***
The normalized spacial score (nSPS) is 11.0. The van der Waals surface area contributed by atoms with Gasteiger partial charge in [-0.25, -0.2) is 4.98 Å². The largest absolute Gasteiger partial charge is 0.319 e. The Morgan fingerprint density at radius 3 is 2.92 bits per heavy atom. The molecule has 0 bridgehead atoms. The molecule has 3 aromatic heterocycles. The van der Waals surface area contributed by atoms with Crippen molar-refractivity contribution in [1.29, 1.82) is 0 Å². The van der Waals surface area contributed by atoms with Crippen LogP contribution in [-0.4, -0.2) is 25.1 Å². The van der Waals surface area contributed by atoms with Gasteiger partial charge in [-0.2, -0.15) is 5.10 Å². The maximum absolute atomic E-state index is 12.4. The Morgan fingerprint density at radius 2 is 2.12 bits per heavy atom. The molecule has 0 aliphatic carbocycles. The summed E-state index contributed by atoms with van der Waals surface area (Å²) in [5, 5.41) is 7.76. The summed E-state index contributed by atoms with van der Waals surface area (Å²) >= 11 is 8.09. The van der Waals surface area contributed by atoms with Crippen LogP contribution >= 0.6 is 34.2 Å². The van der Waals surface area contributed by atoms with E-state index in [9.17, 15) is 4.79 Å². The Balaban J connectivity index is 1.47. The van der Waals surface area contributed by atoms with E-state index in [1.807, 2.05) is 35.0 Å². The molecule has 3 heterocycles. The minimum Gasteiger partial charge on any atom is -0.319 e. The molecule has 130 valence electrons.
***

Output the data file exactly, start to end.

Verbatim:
The normalized spacial score (nSPS) is 11.0. The van der Waals surface area contributed by atoms with Gasteiger partial charge in [-0.25, -0.2) is 4.98 Å². The largest absolute Gasteiger partial charge is 0.319 e. The Morgan fingerprint density at radius 3 is 2.92 bits per heavy atom. The molecule has 0 bridgehead atoms. The molecule has 3 aromatic heterocycles. The van der Waals surface area contributed by atoms with Crippen molar-refractivity contribution in [1.29, 1.82) is 0 Å². The van der Waals surface area contributed by atoms with Crippen LogP contribution in [-0.4, -0.2) is 25.1 Å². The van der Waals surface area contributed by atoms with Gasteiger partial charge in [-0.2, -0.15) is 5.10 Å². The maximum absolute atomic E-state index is 12.4. The Morgan fingerprint density at radius 2 is 2.12 bits per heavy atom. The molecule has 0 aliphatic carbocycles. The summed E-state index contributed by atoms with van der Waals surface area (Å²) in [5, 5.41) is 7.76. The summed E-state index contributed by atoms with van der Waals surface area (Å²) >= 11 is 8.09. The van der Waals surface area contributed by atoms with Crippen LogP contribution >= 0.6 is 34.2 Å². The van der Waals surface area contributed by atoms with E-state index in [9.17, 15) is 4.79 Å². The Balaban J connectivity index is 1.47. The van der Waals surface area contributed by atoms with E-state index in [1.807, 2.05) is 35.0 Å². The molecule has 3 heterocycles. The minimum Gasteiger partial charge on any atom is -0.319 e. The molecule has 130 valence electrons.